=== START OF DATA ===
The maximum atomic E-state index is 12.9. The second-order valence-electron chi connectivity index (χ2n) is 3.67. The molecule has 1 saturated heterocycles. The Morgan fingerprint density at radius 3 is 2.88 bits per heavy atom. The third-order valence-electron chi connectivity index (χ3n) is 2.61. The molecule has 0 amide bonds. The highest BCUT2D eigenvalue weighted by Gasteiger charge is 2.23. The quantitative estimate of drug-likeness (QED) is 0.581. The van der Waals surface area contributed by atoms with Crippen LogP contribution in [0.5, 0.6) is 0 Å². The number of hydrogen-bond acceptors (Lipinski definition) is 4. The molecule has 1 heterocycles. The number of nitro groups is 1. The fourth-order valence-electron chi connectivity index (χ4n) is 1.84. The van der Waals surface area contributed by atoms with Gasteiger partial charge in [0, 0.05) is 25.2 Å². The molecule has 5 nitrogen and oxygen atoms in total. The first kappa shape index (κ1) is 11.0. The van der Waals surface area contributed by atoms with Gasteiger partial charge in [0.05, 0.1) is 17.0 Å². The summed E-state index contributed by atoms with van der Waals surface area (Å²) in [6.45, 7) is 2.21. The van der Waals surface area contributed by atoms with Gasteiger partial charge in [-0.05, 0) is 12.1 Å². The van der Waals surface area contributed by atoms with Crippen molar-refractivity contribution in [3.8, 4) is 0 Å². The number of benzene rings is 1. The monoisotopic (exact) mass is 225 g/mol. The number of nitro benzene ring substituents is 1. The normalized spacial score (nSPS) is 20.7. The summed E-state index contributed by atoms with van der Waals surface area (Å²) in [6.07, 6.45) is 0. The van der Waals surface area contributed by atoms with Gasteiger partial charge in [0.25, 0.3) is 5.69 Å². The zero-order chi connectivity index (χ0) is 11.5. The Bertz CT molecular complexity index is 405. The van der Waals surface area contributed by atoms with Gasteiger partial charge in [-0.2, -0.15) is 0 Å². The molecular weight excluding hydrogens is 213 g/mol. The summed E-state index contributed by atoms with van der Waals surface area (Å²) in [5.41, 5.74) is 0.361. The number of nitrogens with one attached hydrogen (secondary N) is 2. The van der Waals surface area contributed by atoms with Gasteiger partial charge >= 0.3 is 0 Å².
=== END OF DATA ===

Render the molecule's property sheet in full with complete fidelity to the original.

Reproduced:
The maximum atomic E-state index is 12.9. The second-order valence-electron chi connectivity index (χ2n) is 3.67. The molecule has 1 saturated heterocycles. The Morgan fingerprint density at radius 3 is 2.88 bits per heavy atom. The third-order valence-electron chi connectivity index (χ3n) is 2.61. The molecule has 0 amide bonds. The highest BCUT2D eigenvalue weighted by Gasteiger charge is 2.23. The quantitative estimate of drug-likeness (QED) is 0.581. The van der Waals surface area contributed by atoms with Crippen LogP contribution in [0.5, 0.6) is 0 Å². The number of hydrogen-bond acceptors (Lipinski definition) is 4. The molecule has 1 heterocycles. The number of nitro groups is 1. The fourth-order valence-electron chi connectivity index (χ4n) is 1.84. The van der Waals surface area contributed by atoms with Gasteiger partial charge in [0, 0.05) is 25.2 Å². The molecule has 5 nitrogen and oxygen atoms in total. The first kappa shape index (κ1) is 11.0. The van der Waals surface area contributed by atoms with Gasteiger partial charge in [0.05, 0.1) is 17.0 Å². The summed E-state index contributed by atoms with van der Waals surface area (Å²) in [6.45, 7) is 2.21. The van der Waals surface area contributed by atoms with Gasteiger partial charge in [-0.05, 0) is 12.1 Å². The van der Waals surface area contributed by atoms with Crippen molar-refractivity contribution in [3.8, 4) is 0 Å². The number of benzene rings is 1. The monoisotopic (exact) mass is 225 g/mol. The number of nitro benzene ring substituents is 1. The normalized spacial score (nSPS) is 20.7. The summed E-state index contributed by atoms with van der Waals surface area (Å²) in [6.07, 6.45) is 0. The van der Waals surface area contributed by atoms with Gasteiger partial charge in [0.25, 0.3) is 5.69 Å². The zero-order chi connectivity index (χ0) is 11.5. The Bertz CT molecular complexity index is 405. The van der Waals surface area contributed by atoms with Gasteiger partial charge in [-0.2, -0.15) is 0 Å². The molecular weight excluding hydrogens is 213 g/mol. The summed E-state index contributed by atoms with van der Waals surface area (Å²) in [5.41, 5.74) is 0.361. The number of nitrogens with one attached hydrogen (secondary N) is 2. The van der Waals surface area contributed by atoms with Gasteiger partial charge >= 0.3 is 0 Å².